Reply
    1. deemallon Post author

      Oh my god. That video. How it captures what technology’s done to us (she said, typing on her phone to one of her favorite cyber friends). I don’t go out that much and when I do I continue to be shocked by the way people use their phones. Little attentions and courtesies have vanished in so many settings. To say nothing of the larger disconnects.

      Reply
      1. Sue Batterham

        After watching that video I am so glad I sometimes forget to take my phone with me. I used to feel guilty, not now!

        Reply
    2. Margaret Rose

      Thanks for sharing this, Mo Crow, it’s the first I’ve seen it. Chilling, brilliant. I’m noting Moby (and friends) quick visual nod to artist Edward Burtynsky (https://www.edwardburtynsky.com/) at one point. Dee, do you follow Burtynsky? Amazing photos of how we are destroying our world. Some great synergy with your photo essay here. I recently learned about his work and his wife’s (Joanna Priestly: https://en.wikipedia.org/wiki/Joanna_Priestley); they do very different art work. But anyway… Wes Anderson gives homage to one of Burtnsky’s great photos in “Isle of Dogs”. BTW there are also Kirawasa refs and others. I went LA a couple of weeks ago for the LA Animation Festival (LAAF) and heard Paul Harrod, the production designer on “Isle of Dogs” (https://en.wikipedia.org/wiki/Paul_Harrod) speak about the making the of film – stop animation process to the nth degree – and that’s where I learned about Burtynsky.
      BTW, how does one post images to this blog, as a reader?

      Reply
      1. deemallon Post author

        Thank you Maggie! So much to watch and learn from here. That’s what Sunday’s are for. I’m not sure about posting a picture. Maybe if you cut and paste it rather than try and link directly?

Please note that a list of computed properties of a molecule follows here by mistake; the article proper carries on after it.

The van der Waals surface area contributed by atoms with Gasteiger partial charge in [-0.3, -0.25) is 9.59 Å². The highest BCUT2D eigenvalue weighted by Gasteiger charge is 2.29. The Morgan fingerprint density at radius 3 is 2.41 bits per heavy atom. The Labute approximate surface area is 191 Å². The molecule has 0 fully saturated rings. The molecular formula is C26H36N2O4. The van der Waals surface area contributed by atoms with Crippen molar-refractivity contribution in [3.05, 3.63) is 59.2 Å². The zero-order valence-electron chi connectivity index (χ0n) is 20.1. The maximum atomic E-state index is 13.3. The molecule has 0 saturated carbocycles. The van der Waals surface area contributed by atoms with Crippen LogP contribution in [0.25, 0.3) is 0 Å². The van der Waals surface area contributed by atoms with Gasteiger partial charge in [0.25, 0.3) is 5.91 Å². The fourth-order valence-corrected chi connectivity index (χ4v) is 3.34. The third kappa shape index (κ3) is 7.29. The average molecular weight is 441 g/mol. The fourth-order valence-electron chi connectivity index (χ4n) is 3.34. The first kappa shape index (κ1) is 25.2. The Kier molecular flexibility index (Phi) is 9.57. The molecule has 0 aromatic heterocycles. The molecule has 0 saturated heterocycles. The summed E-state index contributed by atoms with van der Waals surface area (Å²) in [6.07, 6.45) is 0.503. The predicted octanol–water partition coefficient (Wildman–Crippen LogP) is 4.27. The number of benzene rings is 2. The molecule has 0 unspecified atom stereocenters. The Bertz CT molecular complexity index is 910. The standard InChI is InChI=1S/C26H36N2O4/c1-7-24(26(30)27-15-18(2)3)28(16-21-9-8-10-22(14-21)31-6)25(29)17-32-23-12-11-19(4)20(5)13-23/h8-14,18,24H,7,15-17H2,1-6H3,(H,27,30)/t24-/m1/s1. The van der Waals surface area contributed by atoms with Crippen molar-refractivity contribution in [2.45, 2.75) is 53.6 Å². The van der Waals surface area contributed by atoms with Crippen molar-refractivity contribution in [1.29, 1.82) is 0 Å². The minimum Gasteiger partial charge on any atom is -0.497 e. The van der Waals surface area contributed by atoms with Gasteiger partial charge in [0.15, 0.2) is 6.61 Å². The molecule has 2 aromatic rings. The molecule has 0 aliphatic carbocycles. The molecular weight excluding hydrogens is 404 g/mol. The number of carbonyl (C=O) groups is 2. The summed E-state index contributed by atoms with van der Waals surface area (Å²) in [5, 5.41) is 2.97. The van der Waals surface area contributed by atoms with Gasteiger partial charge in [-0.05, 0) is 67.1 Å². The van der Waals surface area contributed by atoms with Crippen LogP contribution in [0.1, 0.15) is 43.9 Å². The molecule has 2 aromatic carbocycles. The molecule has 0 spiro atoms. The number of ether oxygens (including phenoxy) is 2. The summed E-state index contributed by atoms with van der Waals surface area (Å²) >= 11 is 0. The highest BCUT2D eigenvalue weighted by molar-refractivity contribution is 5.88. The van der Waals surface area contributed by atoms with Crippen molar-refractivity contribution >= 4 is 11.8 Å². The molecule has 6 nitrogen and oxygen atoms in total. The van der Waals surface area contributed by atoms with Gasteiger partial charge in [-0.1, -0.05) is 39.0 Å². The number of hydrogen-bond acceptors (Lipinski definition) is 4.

Reply
  6. Liz A

    How much soft beauty there is in your quilt … especially when counterposed with the gray concrete rubble and splintered wood. I’ve been thinking lately about how long our cloths will last … seeing abandoned cloths at the thrift store, so full of some stitcher’s time … Amy Meissner’s recent homage to the same. And as I make my newest cloth from fragile baby clothes, I can only hope it is loved into disintegration long before its owner willingly gives it up.

    Reply
    1. deemallon Post author

      “Loved to disintegration” is a lovely path for cloth to go. The couch quilt that I made K a few years back included a very thin cotton that has started to give way (we use the blanket almost all year). Time to add some patches! I love the use of salvaged fabrics in quilts.

      Reply
  7. Michelle Skater

    Night owl that I am, I just returned again to read the additional conversation. Such a compelling post Dee. Earlier this evening I attended an inspiring free event at NYPL and then I got an email saying it was live streamed for free so I can share it with you if you have the time. I think you might find it as energizing and uplifting as I did: https://vimeo.com/306022843

    Reply
    1. deemallon Post author

      Ooh thank you. I will have time today. And it’s Sunday. A good day to seek out that which uplifts! Thanks again.

      Reply